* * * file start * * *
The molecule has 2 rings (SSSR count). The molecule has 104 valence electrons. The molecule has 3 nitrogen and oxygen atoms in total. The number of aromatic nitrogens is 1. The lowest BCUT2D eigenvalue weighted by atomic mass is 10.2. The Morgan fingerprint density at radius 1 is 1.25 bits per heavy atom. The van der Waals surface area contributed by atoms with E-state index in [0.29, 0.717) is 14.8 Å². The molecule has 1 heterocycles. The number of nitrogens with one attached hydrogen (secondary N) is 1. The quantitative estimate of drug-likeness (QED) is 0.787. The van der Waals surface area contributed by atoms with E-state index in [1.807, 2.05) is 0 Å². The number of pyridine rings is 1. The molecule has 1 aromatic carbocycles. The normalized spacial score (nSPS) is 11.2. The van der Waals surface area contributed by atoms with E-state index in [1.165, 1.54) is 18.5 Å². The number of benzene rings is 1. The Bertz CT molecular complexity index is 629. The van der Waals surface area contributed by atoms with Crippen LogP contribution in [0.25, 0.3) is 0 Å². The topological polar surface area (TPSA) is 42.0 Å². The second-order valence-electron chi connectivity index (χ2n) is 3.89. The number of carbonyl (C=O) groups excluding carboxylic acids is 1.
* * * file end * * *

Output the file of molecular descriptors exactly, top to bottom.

The molecule has 2 rings (SSSR count). The molecule has 104 valence electrons. The molecule has 3 nitrogen and oxygen atoms in total. The number of aromatic nitrogens is 1. The lowest BCUT2D eigenvalue weighted by atomic mass is 10.2. The Morgan fingerprint density at radius 1 is 1.25 bits per heavy atom. The van der Waals surface area contributed by atoms with E-state index in [0.29, 0.717) is 14.8 Å². The molecule has 1 heterocycles. The number of nitrogens with one attached hydrogen (secondary N) is 1. The quantitative estimate of drug-likeness (QED) is 0.787. The van der Waals surface area contributed by atoms with E-state index in [1.807, 2.05) is 0 Å². The number of pyridine rings is 1. The molecule has 1 aromatic carbocycles. The normalized spacial score (nSPS) is 11.2. The van der Waals surface area contributed by atoms with E-state index in [1.165, 1.54) is 18.5 Å². The number of benzene rings is 1. The Bertz CT molecular complexity index is 629. The van der Waals surface area contributed by atoms with Crippen LogP contribution in [0.25, 0.3) is 0 Å². The topological polar surface area (TPSA) is 42.0 Å². The second-order valence-electron chi connectivity index (χ2n) is 3.89. The number of carbonyl (C=O) groups excluding carboxylic acids is 1.